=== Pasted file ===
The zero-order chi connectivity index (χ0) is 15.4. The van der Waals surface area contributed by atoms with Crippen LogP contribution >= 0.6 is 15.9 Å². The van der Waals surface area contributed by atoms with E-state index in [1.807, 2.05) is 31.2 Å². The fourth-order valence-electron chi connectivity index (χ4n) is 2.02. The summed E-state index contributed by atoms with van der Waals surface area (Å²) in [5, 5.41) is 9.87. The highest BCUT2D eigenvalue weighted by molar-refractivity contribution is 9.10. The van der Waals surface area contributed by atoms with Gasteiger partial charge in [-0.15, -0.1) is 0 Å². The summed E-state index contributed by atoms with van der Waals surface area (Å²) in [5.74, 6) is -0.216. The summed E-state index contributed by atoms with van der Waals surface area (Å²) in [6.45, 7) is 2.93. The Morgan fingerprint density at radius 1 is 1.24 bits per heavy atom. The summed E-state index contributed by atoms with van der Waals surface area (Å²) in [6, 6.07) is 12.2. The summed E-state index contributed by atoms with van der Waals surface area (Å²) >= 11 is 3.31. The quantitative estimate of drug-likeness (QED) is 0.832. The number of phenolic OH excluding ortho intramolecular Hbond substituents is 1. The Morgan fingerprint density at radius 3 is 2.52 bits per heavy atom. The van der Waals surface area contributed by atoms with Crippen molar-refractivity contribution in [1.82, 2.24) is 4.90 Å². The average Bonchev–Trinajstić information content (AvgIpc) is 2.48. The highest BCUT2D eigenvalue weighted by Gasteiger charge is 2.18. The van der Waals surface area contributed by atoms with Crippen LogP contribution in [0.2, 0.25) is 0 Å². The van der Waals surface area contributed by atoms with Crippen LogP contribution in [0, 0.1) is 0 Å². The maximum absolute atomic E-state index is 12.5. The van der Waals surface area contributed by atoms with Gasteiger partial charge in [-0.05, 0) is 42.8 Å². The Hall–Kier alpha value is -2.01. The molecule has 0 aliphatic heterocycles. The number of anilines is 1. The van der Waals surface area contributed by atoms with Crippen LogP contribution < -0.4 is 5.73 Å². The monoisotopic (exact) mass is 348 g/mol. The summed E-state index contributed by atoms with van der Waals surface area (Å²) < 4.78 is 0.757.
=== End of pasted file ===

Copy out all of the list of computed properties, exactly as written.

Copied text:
The zero-order chi connectivity index (χ0) is 15.4. The van der Waals surface area contributed by atoms with Crippen LogP contribution >= 0.6 is 15.9 Å². The van der Waals surface area contributed by atoms with E-state index in [1.807, 2.05) is 31.2 Å². The fourth-order valence-electron chi connectivity index (χ4n) is 2.02. The summed E-state index contributed by atoms with van der Waals surface area (Å²) in [5, 5.41) is 9.87. The highest BCUT2D eigenvalue weighted by molar-refractivity contribution is 9.10. The van der Waals surface area contributed by atoms with Gasteiger partial charge in [-0.15, -0.1) is 0 Å². The summed E-state index contributed by atoms with van der Waals surface area (Å²) in [5.74, 6) is -0.216. The summed E-state index contributed by atoms with van der Waals surface area (Å²) in [6.45, 7) is 2.93. The Morgan fingerprint density at radius 1 is 1.24 bits per heavy atom. The summed E-state index contributed by atoms with van der Waals surface area (Å²) in [6, 6.07) is 12.2. The summed E-state index contributed by atoms with van der Waals surface area (Å²) >= 11 is 3.31. The quantitative estimate of drug-likeness (QED) is 0.832. The number of phenolic OH excluding ortho intramolecular Hbond substituents is 1. The Morgan fingerprint density at radius 3 is 2.52 bits per heavy atom. The van der Waals surface area contributed by atoms with Crippen molar-refractivity contribution in [1.82, 2.24) is 4.90 Å². The average Bonchev–Trinajstić information content (AvgIpc) is 2.48. The highest BCUT2D eigenvalue weighted by Gasteiger charge is 2.18. The van der Waals surface area contributed by atoms with Crippen LogP contribution in [0.2, 0.25) is 0 Å². The van der Waals surface area contributed by atoms with Crippen LogP contribution in [0, 0.1) is 0 Å². The maximum absolute atomic E-state index is 12.5. The van der Waals surface area contributed by atoms with Gasteiger partial charge in [-0.05, 0) is 42.8 Å². The Hall–Kier alpha value is -2.01. The molecule has 0 aliphatic heterocycles. The number of anilines is 1. The van der Waals surface area contributed by atoms with Crippen LogP contribution < -0.4 is 5.73 Å². The monoisotopic (exact) mass is 348 g/mol. The summed E-state index contributed by atoms with van der Waals surface area (Å²) < 4.78 is 0.757.